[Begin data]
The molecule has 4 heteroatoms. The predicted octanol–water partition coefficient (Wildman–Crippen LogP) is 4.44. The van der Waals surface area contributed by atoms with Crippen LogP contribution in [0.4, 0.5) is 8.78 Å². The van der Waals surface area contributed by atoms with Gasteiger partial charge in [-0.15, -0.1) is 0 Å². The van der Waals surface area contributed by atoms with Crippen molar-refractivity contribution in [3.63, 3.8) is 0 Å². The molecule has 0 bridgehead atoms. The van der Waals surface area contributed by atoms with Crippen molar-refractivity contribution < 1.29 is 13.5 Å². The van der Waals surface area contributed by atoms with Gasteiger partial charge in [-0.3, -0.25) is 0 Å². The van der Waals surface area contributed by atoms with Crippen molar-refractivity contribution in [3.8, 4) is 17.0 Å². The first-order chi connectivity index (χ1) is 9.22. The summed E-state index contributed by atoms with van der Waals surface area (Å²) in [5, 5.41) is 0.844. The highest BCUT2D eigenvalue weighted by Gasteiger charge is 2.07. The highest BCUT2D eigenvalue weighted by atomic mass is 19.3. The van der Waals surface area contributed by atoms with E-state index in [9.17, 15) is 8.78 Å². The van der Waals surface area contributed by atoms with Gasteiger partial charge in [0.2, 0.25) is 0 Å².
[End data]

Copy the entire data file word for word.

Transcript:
The molecule has 4 heteroatoms. The predicted octanol–water partition coefficient (Wildman–Crippen LogP) is 4.44. The van der Waals surface area contributed by atoms with Crippen LogP contribution in [0.4, 0.5) is 8.78 Å². The van der Waals surface area contributed by atoms with Gasteiger partial charge in [-0.15, -0.1) is 0 Å². The van der Waals surface area contributed by atoms with Crippen molar-refractivity contribution in [3.63, 3.8) is 0 Å². The molecule has 0 bridgehead atoms. The van der Waals surface area contributed by atoms with Crippen molar-refractivity contribution < 1.29 is 13.5 Å². The van der Waals surface area contributed by atoms with Gasteiger partial charge in [-0.3, -0.25) is 0 Å². The van der Waals surface area contributed by atoms with Crippen molar-refractivity contribution in [3.8, 4) is 17.0 Å². The first-order chi connectivity index (χ1) is 9.22. The summed E-state index contributed by atoms with van der Waals surface area (Å²) in [5, 5.41) is 0.844. The highest BCUT2D eigenvalue weighted by Gasteiger charge is 2.07. The highest BCUT2D eigenvalue weighted by atomic mass is 19.3. The van der Waals surface area contributed by atoms with E-state index in [9.17, 15) is 8.78 Å². The van der Waals surface area contributed by atoms with Gasteiger partial charge in [0.2, 0.25) is 0 Å².